Bogart’s character, George, has also enriched himself breaking the law but is cold-blooded and inherently cruel and deceptive. This was the last time Bogart would play the bad guy. He would appear in both The Maltese Falcon and Casablanca a few years later, establishing himself as a bona fide movie star. As George, we believe he’s a conscienceless thug through and through.

Priscilla Lane has a sweet personality and gets to sing several period songs. Her Jean finds herself caught in a quandary. She’s grateful to Eddie for getting her out of the chorus and into the solo spot but reluctant to be upfront with him about her true feelings.

Gladys Gorge has a great supporting role as Panama, the brash speakeasy proprietor/entertainer and Eddie’s confidante. Sashaying among the patrons, warbling a tune or encouraging them to drink up, she’s all glitz and glamour on the surface, but with a caring heart. She’s also an observer, and seems to know what characters are thinking before they act. Miss George knows how to communicate with her expressions which, in her case, are more effective than dialogue. She also has the film’s memorable curtain line.

Director Raoul Walsh presents an assortment of speakeasies, shootouts, betrayals, raids, music, and bootleg booze. Hellinger’s opening credits scroll states, “The characters are composites of people I knew, and the situations are those that actually occurred.” The newsreel-type montages and authoritative narration establish the time period and setting. Walsh is a master at directing scenes that seem spontaneous and authentic. He uses close-ups for the purpose they were intended—to show emotion or reactions—and he avoids padding. Every moment moves the narrative forward as he covers two decades in the changing social fabric of the country.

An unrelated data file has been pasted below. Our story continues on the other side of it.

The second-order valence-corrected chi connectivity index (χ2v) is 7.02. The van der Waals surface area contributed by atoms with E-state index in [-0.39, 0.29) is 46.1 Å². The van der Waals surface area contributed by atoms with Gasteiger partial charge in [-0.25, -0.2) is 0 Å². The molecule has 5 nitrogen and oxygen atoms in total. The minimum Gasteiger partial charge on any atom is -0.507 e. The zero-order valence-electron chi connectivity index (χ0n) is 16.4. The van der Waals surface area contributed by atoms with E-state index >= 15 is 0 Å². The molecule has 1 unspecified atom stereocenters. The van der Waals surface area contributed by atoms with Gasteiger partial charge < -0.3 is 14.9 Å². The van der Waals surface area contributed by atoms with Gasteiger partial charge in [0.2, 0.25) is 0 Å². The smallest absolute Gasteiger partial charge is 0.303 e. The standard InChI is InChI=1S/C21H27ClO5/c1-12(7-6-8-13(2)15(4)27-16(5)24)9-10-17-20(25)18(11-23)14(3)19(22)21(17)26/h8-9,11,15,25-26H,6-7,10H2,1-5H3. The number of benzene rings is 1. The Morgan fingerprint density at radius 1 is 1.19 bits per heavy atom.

The Roaring Twenties was shot by director of photography Ernest Haller on 35 mm black & white film with spherical lenses and presented in the Academy aspect ratio of 1.37:1. According to information in the enclosed booklet, “the new digital master was created from the 35 mm nitrate original camera negative, in addition to a safety fine-grain for some sections, with both elements scanned and restored in 4K resolution.” This is a beautiful restoration with no visual imperfections. Clarity and contrast are superb, with deep, lush blacks and a very good grayscale. A scene at sea is fog shrouded, and the foxhole scene has bright flashes representing explosions close by. Production design captures the excitement of speakeasies with happy patrons, entertainment, and shady characters. Period automobiles and costumes reflect the era.

The soundtrack is English 1.0 LPCM. Optional English SDH subtitles are available. Dialogue is clear, with a distinctive Warner Brothers crispness. Cagney has a wise-guy quality to his voice when Eddie is with his cronies that gives way to soft gentleness when he’s with Jean. Sound effects include machine gun fire, rifle fire, pistol shots, homemade gin being swirled in a bathtub, cars screeching around corners, and ambient crowd noise in the speakeasies. John Deering provides deep-voiced narration to accompany brief montages of actual events. Several songs of the era, including My Melancholy Baby, Ain’t We Got Fun, I’m Just Wild About Harry, It Had to Be You, and A Shanty in Old Shanty Town, highlight the wild abandon and optimism of the Jazz Age.

Bonus materials on the Blu-ray release from The Criterion Collection include the following:

  • Audio Commentary with Film Historian Lincoln Hurst
  • New Interview with Gary Giddins (21:51)
  • Excerpt from a 1973 interview with Raoul Walsh (4:34)
  • Trailer (3:29)